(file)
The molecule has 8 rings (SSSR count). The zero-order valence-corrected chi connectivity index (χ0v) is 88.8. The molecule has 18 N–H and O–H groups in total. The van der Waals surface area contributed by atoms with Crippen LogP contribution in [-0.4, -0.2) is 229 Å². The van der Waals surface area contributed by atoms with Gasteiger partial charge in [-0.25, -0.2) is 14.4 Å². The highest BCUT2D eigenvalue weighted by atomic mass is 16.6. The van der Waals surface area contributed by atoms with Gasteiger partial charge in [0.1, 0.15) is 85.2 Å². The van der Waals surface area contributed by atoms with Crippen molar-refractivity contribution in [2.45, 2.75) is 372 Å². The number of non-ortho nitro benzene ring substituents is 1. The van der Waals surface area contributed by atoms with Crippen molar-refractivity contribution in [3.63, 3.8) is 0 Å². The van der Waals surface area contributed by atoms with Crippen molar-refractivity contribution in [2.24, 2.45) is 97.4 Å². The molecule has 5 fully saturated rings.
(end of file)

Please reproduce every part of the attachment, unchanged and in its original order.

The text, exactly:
The molecule has 8 rings (SSSR count). The zero-order valence-corrected chi connectivity index (χ0v) is 88.8. The molecule has 18 N–H and O–H groups in total. The van der Waals surface area contributed by atoms with Crippen LogP contribution in [-0.4, -0.2) is 229 Å². The van der Waals surface area contributed by atoms with Gasteiger partial charge in [-0.25, -0.2) is 14.4 Å². The highest BCUT2D eigenvalue weighted by atomic mass is 16.6. The van der Waals surface area contributed by atoms with Gasteiger partial charge in [0.1, 0.15) is 85.2 Å². The van der Waals surface area contributed by atoms with Crippen molar-refractivity contribution in [2.45, 2.75) is 372 Å². The number of non-ortho nitro benzene ring substituents is 1. The van der Waals surface area contributed by atoms with Crippen molar-refractivity contribution in [3.63, 3.8) is 0 Å². The van der Waals surface area contributed by atoms with Crippen molar-refractivity contribution in [2.24, 2.45) is 97.4 Å². The molecule has 5 fully saturated rings.